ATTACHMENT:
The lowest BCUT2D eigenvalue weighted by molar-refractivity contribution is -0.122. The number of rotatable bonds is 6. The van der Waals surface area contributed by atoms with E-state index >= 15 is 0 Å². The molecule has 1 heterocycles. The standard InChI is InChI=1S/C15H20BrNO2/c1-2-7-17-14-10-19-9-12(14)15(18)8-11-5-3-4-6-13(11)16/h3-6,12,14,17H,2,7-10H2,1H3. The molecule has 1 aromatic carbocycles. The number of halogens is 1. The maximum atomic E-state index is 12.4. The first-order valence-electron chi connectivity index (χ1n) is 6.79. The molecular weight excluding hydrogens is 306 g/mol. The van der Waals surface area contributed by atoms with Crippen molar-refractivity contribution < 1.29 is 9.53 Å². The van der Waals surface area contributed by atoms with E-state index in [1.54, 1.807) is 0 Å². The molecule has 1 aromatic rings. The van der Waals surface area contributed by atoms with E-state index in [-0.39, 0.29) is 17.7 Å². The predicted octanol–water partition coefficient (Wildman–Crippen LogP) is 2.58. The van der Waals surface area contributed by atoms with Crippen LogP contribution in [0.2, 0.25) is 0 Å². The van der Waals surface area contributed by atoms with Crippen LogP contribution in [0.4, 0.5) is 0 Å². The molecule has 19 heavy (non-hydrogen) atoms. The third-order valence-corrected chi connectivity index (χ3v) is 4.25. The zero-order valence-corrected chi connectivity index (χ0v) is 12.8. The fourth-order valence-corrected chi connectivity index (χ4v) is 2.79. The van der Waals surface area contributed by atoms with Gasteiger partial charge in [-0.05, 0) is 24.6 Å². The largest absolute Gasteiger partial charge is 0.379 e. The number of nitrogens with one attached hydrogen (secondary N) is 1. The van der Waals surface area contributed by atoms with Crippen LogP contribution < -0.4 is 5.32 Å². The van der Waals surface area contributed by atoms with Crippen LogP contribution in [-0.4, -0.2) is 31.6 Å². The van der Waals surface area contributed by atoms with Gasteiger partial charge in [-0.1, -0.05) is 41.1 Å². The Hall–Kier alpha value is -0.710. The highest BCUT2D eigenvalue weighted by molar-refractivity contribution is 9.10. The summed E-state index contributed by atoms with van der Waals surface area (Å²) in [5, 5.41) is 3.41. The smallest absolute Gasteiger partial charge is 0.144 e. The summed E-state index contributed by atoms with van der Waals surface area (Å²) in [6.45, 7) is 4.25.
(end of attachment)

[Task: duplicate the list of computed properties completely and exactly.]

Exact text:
The lowest BCUT2D eigenvalue weighted by molar-refractivity contribution is -0.122. The number of rotatable bonds is 6. The van der Waals surface area contributed by atoms with E-state index >= 15 is 0 Å². The molecule has 1 heterocycles. The standard InChI is InChI=1S/C15H20BrNO2/c1-2-7-17-14-10-19-9-12(14)15(18)8-11-5-3-4-6-13(11)16/h3-6,12,14,17H,2,7-10H2,1H3. The molecule has 1 aromatic carbocycles. The number of halogens is 1. The maximum atomic E-state index is 12.4. The first-order valence-electron chi connectivity index (χ1n) is 6.79. The molecular weight excluding hydrogens is 306 g/mol. The van der Waals surface area contributed by atoms with Crippen molar-refractivity contribution < 1.29 is 9.53 Å². The van der Waals surface area contributed by atoms with E-state index in [1.54, 1.807) is 0 Å². The molecule has 1 aromatic rings. The van der Waals surface area contributed by atoms with E-state index in [-0.39, 0.29) is 17.7 Å². The predicted octanol–water partition coefficient (Wildman–Crippen LogP) is 2.58. The van der Waals surface area contributed by atoms with Crippen LogP contribution in [0.2, 0.25) is 0 Å². The van der Waals surface area contributed by atoms with Crippen LogP contribution in [0.4, 0.5) is 0 Å². The molecule has 19 heavy (non-hydrogen) atoms. The third-order valence-corrected chi connectivity index (χ3v) is 4.25. The zero-order valence-corrected chi connectivity index (χ0v) is 12.8. The fourth-order valence-corrected chi connectivity index (χ4v) is 2.79. The van der Waals surface area contributed by atoms with Gasteiger partial charge in [-0.05, 0) is 24.6 Å². The largest absolute Gasteiger partial charge is 0.379 e. The number of nitrogens with one attached hydrogen (secondary N) is 1. The van der Waals surface area contributed by atoms with Crippen LogP contribution < -0.4 is 5.32 Å². The van der Waals surface area contributed by atoms with Crippen LogP contribution in [-0.4, -0.2) is 31.6 Å². The van der Waals surface area contributed by atoms with Gasteiger partial charge in [-0.1, -0.05) is 41.1 Å². The Hall–Kier alpha value is -0.710. The highest BCUT2D eigenvalue weighted by molar-refractivity contribution is 9.10. The summed E-state index contributed by atoms with van der Waals surface area (Å²) in [5, 5.41) is 3.41. The smallest absolute Gasteiger partial charge is 0.144 e. The summed E-state index contributed by atoms with van der Waals surface area (Å²) in [6.45, 7) is 4.25.